In the heart of Africa, on the coast, one finds one of the most prosperous African countries, Gabon. With less than 2 million inhabitants on an area slightly smaller than Italy but slightly larger than the United Kingdom, the population density is rather limited. Furthermore, about half of the people live in the capital, Libreville. This dynamic leaves a considerable area of Gabon in nature’s hands, namely the tropical rainforest which covers between 75 to 90% of the terrestrial landscape. Despite ever-increasing exploitation of natural resources, Gabon’s rainforest remains relatively well preserved; 10% of the land area is under state protection in the form of national parks or similar protected areas.
Just as the Congo river in the eastern neighbouring countries, the Ogooué – Gabon’s main river – plays an important role both for naturel as for people. This importance is also visible in the provinces’ names as 5 out of 9 bear Ogooué in their names.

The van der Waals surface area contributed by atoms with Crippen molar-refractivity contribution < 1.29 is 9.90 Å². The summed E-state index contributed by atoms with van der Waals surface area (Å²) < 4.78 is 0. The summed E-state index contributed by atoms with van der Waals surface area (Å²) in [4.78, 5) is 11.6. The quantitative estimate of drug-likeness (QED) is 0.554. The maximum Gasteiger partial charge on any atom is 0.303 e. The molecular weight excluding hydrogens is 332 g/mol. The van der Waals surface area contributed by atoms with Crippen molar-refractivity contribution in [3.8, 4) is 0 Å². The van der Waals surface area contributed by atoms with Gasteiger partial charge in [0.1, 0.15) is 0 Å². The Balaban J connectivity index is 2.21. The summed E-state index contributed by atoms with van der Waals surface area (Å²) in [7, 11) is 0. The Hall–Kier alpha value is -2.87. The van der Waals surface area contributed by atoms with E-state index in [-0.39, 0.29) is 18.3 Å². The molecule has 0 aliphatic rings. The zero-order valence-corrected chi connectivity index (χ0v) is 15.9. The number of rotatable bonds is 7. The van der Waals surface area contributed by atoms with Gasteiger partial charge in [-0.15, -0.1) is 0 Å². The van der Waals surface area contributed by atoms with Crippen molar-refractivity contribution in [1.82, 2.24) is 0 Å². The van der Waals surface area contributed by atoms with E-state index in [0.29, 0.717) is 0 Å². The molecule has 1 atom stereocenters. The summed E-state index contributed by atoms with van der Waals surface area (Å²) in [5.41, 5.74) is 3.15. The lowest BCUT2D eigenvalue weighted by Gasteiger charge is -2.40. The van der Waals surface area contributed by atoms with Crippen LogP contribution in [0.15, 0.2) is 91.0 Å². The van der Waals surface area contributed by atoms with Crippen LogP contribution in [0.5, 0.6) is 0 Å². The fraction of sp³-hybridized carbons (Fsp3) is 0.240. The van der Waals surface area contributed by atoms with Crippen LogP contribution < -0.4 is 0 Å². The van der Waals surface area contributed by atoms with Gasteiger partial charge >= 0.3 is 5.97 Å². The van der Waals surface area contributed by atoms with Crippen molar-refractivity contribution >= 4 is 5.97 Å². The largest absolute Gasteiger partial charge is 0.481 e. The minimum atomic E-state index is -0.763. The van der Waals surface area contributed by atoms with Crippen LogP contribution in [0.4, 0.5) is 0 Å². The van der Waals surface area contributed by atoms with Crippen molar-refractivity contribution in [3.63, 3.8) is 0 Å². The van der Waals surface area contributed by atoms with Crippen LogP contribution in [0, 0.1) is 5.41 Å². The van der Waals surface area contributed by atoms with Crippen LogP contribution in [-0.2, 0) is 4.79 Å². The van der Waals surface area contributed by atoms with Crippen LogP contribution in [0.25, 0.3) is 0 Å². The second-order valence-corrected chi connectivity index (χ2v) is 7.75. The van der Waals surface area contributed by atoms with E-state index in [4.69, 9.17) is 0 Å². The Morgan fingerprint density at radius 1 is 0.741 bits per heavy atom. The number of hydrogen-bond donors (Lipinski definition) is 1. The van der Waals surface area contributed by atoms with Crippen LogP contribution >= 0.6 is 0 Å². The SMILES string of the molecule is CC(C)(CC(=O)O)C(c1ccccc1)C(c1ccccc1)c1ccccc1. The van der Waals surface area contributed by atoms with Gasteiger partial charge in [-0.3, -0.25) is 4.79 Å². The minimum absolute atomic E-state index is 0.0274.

Before the arrival of Europeans, different peoples already inhabited the region we now consider Gabon. Up until the present day, several cultures contribute with their languages and customs to the cultural richness of the country. French as sole official language remains a sign of the colonial history by France. Gabon is namely after France, Luxembourg, and Québec the country or region where the highest proportion of the population (80%) has a good command of French.
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